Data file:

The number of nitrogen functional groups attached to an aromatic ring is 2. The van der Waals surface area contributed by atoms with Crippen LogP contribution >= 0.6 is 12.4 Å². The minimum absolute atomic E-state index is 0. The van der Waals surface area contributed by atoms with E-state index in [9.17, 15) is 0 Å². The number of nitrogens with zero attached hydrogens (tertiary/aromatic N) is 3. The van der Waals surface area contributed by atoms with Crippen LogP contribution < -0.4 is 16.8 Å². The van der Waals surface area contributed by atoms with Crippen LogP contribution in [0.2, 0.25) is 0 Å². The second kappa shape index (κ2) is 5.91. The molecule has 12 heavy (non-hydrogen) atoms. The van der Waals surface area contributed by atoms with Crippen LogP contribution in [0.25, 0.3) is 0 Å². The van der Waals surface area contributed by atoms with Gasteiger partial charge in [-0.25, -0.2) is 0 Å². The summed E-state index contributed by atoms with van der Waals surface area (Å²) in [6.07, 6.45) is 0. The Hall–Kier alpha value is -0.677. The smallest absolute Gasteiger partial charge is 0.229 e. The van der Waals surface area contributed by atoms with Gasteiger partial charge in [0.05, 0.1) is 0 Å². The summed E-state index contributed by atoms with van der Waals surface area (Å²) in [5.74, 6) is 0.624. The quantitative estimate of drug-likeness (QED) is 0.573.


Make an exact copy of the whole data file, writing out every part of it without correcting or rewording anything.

The number of nitrogen functional groups attached to an aromatic ring is 2. The van der Waals surface area contributed by atoms with Crippen LogP contribution >= 0.6 is 12.4 Å². The minimum absolute atomic E-state index is 0. The van der Waals surface area contributed by atoms with E-state index in [9.17, 15) is 0 Å². The number of nitrogens with zero attached hydrogens (tertiary/aromatic N) is 3. The van der Waals surface area contributed by atoms with Crippen LogP contribution < -0.4 is 16.8 Å². The van der Waals surface area contributed by atoms with Crippen LogP contribution in [0.2, 0.25) is 0 Å². The second kappa shape index (κ2) is 5.91. The molecule has 12 heavy (non-hydrogen) atoms. The van der Waals surface area contributed by atoms with Crippen LogP contribution in [0.25, 0.3) is 0 Å². The van der Waals surface area contributed by atoms with Gasteiger partial charge in [-0.25, -0.2) is 0 Å². The summed E-state index contributed by atoms with van der Waals surface area (Å²) in [6.07, 6.45) is 0. The Hall–Kier alpha value is -0.677. The smallest absolute Gasteiger partial charge is 0.229 e. The van der Waals surface area contributed by atoms with Gasteiger partial charge in [0.05, 0.1) is 0 Å². The summed E-state index contributed by atoms with van der Waals surface area (Å²) in [5.74, 6) is 0.624. The quantitative estimate of drug-likeness (QED) is 0.573.